Department of Health and Human Services To help ensure that HHS and its OPDIVS and PSC implement and use reliable MCA methodologies, the Secretary of HHS should direct appropriate department-level officials to develop procedures to monitor the implementation of its MCA policy at its OPDIVs and PSC.
Closed - Implemented
In September 2014, HHS provided a status update for this recommendation. The update specified that the HHS policy on Managerial Cost Accounting directs OPDIVs to develop procedures to monitor, track and report cost information for management decisions. This policy, in accordance with FASAB Statement of Federal Financial Standards 4: Managerial Cost Accounting Standards and Concepts, provides latitude to agencies to accumulate and report the costs of its activities for management information purposes either through the use of cost accounting systems or through the use of cost finding techniques.
Department of Health and Human Services To help ensure that HHS and its OPDIVS and PSC implement and use reliable MCA methodologies, the Secretary of HHS should direct appropriate officials to evaluate whether the Oracle Projects module will provide MCA information to support decision making at HHS, its OPDIVs, and PSC.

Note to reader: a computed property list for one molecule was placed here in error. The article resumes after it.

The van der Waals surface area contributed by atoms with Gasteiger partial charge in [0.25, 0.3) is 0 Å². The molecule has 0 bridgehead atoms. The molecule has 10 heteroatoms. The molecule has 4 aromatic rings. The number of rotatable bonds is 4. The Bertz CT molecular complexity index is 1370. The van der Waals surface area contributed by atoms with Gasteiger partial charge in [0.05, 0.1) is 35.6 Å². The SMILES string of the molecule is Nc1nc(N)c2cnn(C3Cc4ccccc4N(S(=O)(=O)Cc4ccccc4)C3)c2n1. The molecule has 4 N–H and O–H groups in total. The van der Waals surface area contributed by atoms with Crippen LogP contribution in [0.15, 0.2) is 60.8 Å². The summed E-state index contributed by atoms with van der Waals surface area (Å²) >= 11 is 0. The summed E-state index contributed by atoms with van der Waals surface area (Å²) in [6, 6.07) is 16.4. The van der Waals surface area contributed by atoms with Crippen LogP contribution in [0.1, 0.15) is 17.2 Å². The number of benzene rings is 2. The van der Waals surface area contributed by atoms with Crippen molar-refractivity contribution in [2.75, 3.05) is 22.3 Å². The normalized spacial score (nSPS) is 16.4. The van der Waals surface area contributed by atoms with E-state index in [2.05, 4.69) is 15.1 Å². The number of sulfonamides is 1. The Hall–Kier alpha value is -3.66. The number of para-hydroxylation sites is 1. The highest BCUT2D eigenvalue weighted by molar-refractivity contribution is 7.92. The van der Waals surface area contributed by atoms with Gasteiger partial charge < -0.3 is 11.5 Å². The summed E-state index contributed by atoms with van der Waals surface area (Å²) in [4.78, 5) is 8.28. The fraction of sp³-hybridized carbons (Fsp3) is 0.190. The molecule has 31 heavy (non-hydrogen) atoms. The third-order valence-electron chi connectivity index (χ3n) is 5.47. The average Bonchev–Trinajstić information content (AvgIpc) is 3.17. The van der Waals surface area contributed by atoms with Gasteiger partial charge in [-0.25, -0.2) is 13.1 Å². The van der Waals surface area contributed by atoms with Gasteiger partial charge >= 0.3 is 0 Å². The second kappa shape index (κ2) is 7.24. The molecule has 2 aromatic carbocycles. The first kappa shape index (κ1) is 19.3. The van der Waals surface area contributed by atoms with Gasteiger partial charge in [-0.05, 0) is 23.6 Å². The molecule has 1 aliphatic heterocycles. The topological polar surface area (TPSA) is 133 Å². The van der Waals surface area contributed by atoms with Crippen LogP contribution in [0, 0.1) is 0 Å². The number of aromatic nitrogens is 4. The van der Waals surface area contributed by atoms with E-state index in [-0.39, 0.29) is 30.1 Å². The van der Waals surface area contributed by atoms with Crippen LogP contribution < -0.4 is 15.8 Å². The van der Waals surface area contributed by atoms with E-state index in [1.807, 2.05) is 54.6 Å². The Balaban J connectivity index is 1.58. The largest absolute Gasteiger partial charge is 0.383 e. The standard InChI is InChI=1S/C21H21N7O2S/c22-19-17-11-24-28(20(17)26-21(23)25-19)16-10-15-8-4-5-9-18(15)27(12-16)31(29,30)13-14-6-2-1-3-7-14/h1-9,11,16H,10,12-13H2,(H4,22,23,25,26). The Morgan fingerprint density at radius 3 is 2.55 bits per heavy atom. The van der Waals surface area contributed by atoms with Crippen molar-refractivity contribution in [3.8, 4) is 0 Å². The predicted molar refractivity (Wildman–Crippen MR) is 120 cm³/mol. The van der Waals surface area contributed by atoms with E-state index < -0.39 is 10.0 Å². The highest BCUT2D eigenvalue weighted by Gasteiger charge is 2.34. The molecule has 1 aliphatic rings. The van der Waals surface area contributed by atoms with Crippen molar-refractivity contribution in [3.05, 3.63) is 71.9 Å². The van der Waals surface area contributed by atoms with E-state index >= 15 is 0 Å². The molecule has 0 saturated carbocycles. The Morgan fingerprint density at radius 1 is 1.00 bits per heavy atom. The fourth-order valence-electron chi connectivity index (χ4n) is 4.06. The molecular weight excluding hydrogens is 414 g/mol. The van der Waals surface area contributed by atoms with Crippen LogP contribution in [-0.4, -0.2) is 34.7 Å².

Closed - Implemented
In September 2014, HHS had provided a status update for this recommendation. The update stated that, as part of the UFMS implementation, HHS had evaluated and implemented Oracle Projects. In accordance with SFFAS No. 4 and HHS policy, OPDIVs use either the Oracle Projects module, or alternative cost methodologies to support decision making at HHS, its OPDIVs, and PSC. In addition to routine reports for management decision-making within an OPDIV, HHS annually reports the net cost of its programs by OPDIV, and also provides supplementary information for the net cost of its top 10 programs.
Social Security Administration To better understand the relationship of costs and revenues related to fees SSA collects for administering state SSI supplementation programs, the Commissioner of SSA should direct appropriate officials to study those costs to determine the full cost, including the cost of services provided by other entities for the benefit of SSA.
Closed - Implemented
SSA stated that it completed cost studies in fiscal year 2012 and a decision was made by SSA to update the Standard Time Values (STVs) used for costing out the full cost SSA incurs for processing state Social Security Insurance claims. SSA placed the new STVs into its Cost Analysis System for use in fiscal year 2013. According to SSA, this update allows SSA to more accurately capture the full cost of this work for the agency. SSA completed the roll out of the Employee Office Sampler (EOS) to the Disability State Agency offices and once SSA receives additional funding it will roll out EOS to the remaining operational components. SSA's actions addressed the intent of our recommendation.

Full Report